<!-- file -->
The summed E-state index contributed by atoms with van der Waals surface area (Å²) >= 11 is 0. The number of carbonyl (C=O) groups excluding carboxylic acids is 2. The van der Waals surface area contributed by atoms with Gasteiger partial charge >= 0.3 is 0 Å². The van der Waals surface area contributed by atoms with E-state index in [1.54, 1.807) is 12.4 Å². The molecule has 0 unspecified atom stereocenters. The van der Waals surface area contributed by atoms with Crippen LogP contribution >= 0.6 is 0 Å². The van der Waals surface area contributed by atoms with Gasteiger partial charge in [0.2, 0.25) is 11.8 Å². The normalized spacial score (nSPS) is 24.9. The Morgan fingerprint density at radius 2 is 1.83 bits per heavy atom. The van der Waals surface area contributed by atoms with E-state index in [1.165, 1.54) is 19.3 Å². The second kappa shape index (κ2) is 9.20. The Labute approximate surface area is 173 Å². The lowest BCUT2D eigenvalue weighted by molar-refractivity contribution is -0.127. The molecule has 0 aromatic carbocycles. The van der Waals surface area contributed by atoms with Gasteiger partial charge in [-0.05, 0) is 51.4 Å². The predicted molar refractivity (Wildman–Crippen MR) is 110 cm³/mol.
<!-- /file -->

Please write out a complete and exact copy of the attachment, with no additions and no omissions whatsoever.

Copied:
The summed E-state index contributed by atoms with van der Waals surface area (Å²) >= 11 is 0. The number of carbonyl (C=O) groups excluding carboxylic acids is 2. The van der Waals surface area contributed by atoms with Gasteiger partial charge >= 0.3 is 0 Å². The van der Waals surface area contributed by atoms with E-state index in [1.54, 1.807) is 12.4 Å². The molecule has 0 unspecified atom stereocenters. The van der Waals surface area contributed by atoms with Crippen LogP contribution >= 0.6 is 0 Å². The van der Waals surface area contributed by atoms with Gasteiger partial charge in [0.2, 0.25) is 11.8 Å². The normalized spacial score (nSPS) is 24.9. The Morgan fingerprint density at radius 2 is 1.83 bits per heavy atom. The van der Waals surface area contributed by atoms with E-state index in [1.165, 1.54) is 19.3 Å². The second kappa shape index (κ2) is 9.20. The Labute approximate surface area is 173 Å². The lowest BCUT2D eigenvalue weighted by molar-refractivity contribution is -0.127. The molecule has 0 aromatic carbocycles. The van der Waals surface area contributed by atoms with Gasteiger partial charge in [-0.05, 0) is 51.4 Å². The predicted molar refractivity (Wildman–Crippen MR) is 110 cm³/mol.